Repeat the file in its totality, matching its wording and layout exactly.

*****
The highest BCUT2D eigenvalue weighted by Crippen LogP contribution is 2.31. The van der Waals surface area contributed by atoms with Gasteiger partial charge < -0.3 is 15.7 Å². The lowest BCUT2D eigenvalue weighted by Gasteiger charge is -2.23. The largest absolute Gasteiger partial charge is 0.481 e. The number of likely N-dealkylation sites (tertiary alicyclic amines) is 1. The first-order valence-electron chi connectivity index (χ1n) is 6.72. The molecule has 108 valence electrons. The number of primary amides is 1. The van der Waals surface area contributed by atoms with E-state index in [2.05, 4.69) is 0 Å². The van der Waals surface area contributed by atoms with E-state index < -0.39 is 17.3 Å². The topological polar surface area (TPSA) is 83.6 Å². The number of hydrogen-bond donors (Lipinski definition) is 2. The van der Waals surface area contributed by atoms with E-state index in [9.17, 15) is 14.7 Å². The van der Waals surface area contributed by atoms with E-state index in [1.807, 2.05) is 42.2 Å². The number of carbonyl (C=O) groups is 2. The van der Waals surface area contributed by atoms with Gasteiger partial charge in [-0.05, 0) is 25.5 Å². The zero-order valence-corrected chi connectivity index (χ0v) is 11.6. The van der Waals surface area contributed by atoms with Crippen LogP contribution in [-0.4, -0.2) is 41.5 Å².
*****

The highest BCUT2D eigenvalue weighted by Crippen LogP contribution is 2.31. The van der Waals surface area contributed by atoms with Gasteiger partial charge < -0.3 is 15.7 Å². The lowest BCUT2D eigenvalue weighted by Gasteiger charge is -2.23. The largest absolute Gasteiger partial charge is 0.481 e. The number of likely N-dealkylation sites (tertiary alicyclic amines) is 1. The first-order valence-electron chi connectivity index (χ1n) is 6.72. The molecule has 108 valence electrons. The number of primary amides is 1. The van der Waals surface area contributed by atoms with E-state index in [2.05, 4.69) is 0 Å². The van der Waals surface area contributed by atoms with E-state index < -0.39 is 17.3 Å². The topological polar surface area (TPSA) is 83.6 Å². The number of hydrogen-bond donors (Lipinski definition) is 2. The van der Waals surface area contributed by atoms with E-state index in [9.17, 15) is 14.7 Å². The van der Waals surface area contributed by atoms with E-state index in [1.807, 2.05) is 42.2 Å². The number of carbonyl (C=O) groups is 2. The van der Waals surface area contributed by atoms with Gasteiger partial charge in [-0.05, 0) is 25.5 Å². The zero-order valence-corrected chi connectivity index (χ0v) is 11.6. The van der Waals surface area contributed by atoms with Crippen LogP contribution in [-0.4, -0.2) is 41.5 Å².